• Lower School Knowledge Organiser – this covers much of the fundamentals of musical theory which will support our learning.
  • Materials to support practical and theoretical work completed in class – want to look at the music we’re playing, or see the theory work we’re doing in the topic? It’s here.
  • Assessment grids for performance and composition – at Key Stage 3, performance and composition work is marked using a grid system, based on EDEXCEL GCSE music assessment grids. This ensures that students who take GCSE music have some familiarity with the assessment scheme. The assessment criteria are laid out clearly in bold at the top of each grid and then staff assess each student’s work individually against these criteria.
  • Examples of listening tests – each topic concludes with a listening test. They include instrument and voice recognition, testing knowledge and understanding specific to the topic, and a mixture of melodic and rhythmic dictation.

Vocal Styles

Here are some widely varied vocal styles to enjoy and use as inspiration for your own compositions. Think – does ‘vocal styles’ necessarily mean singing?

Are you ‘up’ for the keyboard challenge?

Your challenge is to try and learn to play as much of a keyboard piece in one lesson as you possibly can. Push yourself hard and see how you get on.

How to take the challenge

  1. Pick one of the pieces below: easy, medium, difficult, which suits the level that you are working at. You have to log onto SharePoint to open the file. Click ‘ok’ or ‘accept’ to any pop-ups that appear when you open the pdf.
  2. Listen to the audio file of the piece you’ve picked. This will give you an idea of what it sounds like. You will need headphones in the PC to hear this.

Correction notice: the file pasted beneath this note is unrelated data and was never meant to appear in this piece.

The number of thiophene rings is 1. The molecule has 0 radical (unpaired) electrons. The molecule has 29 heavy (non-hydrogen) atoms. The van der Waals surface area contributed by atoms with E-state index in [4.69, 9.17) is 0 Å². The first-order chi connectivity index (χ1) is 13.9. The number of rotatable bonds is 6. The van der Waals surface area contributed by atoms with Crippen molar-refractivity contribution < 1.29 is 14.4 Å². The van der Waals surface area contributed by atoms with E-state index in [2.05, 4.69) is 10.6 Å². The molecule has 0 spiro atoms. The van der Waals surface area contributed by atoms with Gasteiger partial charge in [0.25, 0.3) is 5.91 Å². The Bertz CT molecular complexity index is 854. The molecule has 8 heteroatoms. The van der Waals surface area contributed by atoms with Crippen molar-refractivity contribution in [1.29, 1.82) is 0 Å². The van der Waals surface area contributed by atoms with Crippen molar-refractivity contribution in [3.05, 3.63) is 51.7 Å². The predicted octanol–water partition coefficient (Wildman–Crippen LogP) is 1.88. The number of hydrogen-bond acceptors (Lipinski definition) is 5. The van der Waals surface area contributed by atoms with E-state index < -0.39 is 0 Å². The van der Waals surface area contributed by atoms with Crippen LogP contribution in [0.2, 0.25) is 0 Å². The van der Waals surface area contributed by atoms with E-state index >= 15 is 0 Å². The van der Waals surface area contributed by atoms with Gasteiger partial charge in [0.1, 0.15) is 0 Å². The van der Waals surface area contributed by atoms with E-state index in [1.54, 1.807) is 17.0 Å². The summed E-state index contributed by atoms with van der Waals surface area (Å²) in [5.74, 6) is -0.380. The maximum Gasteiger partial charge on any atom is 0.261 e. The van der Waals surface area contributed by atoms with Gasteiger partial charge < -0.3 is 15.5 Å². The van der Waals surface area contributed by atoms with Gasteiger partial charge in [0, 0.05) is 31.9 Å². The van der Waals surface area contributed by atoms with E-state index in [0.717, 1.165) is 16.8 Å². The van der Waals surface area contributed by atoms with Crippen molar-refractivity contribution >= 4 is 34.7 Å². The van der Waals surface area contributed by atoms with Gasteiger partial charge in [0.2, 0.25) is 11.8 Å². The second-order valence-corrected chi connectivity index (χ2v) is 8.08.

3. Try to practice the piece. You will need headphones in the back of the keyboard for this. Start with the right hand, and try and play the tune. When reading the letters and finding where you hand goes on the keyboard, remember if you  move right on the keyboard, you are going higher in pitch.  If you  move left on the keyboard, you are going lower in pitch.
  4. If you are stuck, ask a neighbour for help. Between you, you should be able to work out what you are doing. Listen again to the audio file to remind yourself of what it sounds like.
  5. Once you can play a line, add the left hand. Try the left hand on its own. The left hand notes need holding down for longer than the right hand. Then try hands together.
  6. Get a neighbour to listen to what you are doing, and try and spot any mistakes. They can help you try and put your performance right.
  7. If you finish the piece you are playing, then try another one! Enjoy!

Music – headphones in keyboard

Audio – headphones in PC

Good luck!

Below is the knowledge organiser and information about the Year 7 exam paper for revision. Use it wisely!

Year 7 Exam Student Knowledge Organiser